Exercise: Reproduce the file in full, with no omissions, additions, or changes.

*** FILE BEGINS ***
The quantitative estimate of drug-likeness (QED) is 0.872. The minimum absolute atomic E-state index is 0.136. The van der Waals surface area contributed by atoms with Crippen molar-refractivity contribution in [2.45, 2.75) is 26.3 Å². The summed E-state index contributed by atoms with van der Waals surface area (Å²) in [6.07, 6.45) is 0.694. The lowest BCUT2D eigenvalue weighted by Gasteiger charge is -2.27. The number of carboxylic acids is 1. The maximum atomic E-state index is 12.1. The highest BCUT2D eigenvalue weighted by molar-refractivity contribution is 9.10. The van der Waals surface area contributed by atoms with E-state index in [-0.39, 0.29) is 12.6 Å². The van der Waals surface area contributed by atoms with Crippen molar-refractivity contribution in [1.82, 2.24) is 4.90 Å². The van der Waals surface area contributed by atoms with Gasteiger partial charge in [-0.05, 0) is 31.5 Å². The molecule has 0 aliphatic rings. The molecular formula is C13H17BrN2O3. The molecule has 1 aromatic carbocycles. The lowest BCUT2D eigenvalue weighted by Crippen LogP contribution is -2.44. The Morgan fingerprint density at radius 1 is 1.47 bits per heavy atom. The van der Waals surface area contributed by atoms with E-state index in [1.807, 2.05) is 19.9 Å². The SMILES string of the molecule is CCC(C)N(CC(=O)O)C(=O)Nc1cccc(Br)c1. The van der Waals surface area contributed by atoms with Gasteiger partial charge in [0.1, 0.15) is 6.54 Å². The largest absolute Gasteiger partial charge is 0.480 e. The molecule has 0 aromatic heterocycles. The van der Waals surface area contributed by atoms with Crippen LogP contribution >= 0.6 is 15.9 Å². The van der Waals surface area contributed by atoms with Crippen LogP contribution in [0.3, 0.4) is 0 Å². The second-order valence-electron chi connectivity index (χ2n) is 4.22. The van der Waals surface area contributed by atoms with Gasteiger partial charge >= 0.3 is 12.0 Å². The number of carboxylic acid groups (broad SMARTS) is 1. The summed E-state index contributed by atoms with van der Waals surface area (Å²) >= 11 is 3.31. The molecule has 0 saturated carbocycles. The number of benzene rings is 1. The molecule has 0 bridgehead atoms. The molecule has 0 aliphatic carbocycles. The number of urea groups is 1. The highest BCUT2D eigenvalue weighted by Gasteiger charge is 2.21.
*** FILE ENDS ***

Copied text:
The quantitative estimate of drug-likeness (QED) is 0.872. The minimum absolute atomic E-state index is 0.136. The van der Waals surface area contributed by atoms with Crippen molar-refractivity contribution in [2.45, 2.75) is 26.3 Å². The summed E-state index contributed by atoms with van der Waals surface area (Å²) in [6.07, 6.45) is 0.694. The lowest BCUT2D eigenvalue weighted by Gasteiger charge is -2.27. The number of carboxylic acids is 1. The maximum atomic E-state index is 12.1. The highest BCUT2D eigenvalue weighted by molar-refractivity contribution is 9.10. The van der Waals surface area contributed by atoms with E-state index in [-0.39, 0.29) is 12.6 Å². The van der Waals surface area contributed by atoms with Crippen molar-refractivity contribution in [1.82, 2.24) is 4.90 Å². The van der Waals surface area contributed by atoms with Gasteiger partial charge in [-0.05, 0) is 31.5 Å². The molecule has 0 aliphatic rings. The molecular formula is C13H17BrN2O3. The molecule has 1 aromatic carbocycles. The lowest BCUT2D eigenvalue weighted by Crippen LogP contribution is -2.44. The Morgan fingerprint density at radius 1 is 1.47 bits per heavy atom. The van der Waals surface area contributed by atoms with E-state index in [1.807, 2.05) is 19.9 Å². The SMILES string of the molecule is CCC(C)N(CC(=O)O)C(=O)Nc1cccc(Br)c1. The van der Waals surface area contributed by atoms with Gasteiger partial charge in [0.1, 0.15) is 6.54 Å². The largest absolute Gasteiger partial charge is 0.480 e. The molecule has 0 aromatic heterocycles. The van der Waals surface area contributed by atoms with Crippen LogP contribution >= 0.6 is 15.9 Å². The van der Waals surface area contributed by atoms with Crippen LogP contribution in [0.3, 0.4) is 0 Å². The second-order valence-electron chi connectivity index (χ2n) is 4.22. The van der Waals surface area contributed by atoms with Gasteiger partial charge >= 0.3 is 12.0 Å². The number of carboxylic acid groups (broad SMARTS) is 1. The summed E-state index contributed by atoms with van der Waals surface area (Å²) >= 11 is 3.31. The molecule has 0 saturated carbocycles. The number of benzene rings is 1. The molecule has 0 bridgehead atoms. The molecule has 0 aliphatic carbocycles. The number of urea groups is 1. The highest BCUT2D eigenvalue weighted by Gasteiger charge is 2.21.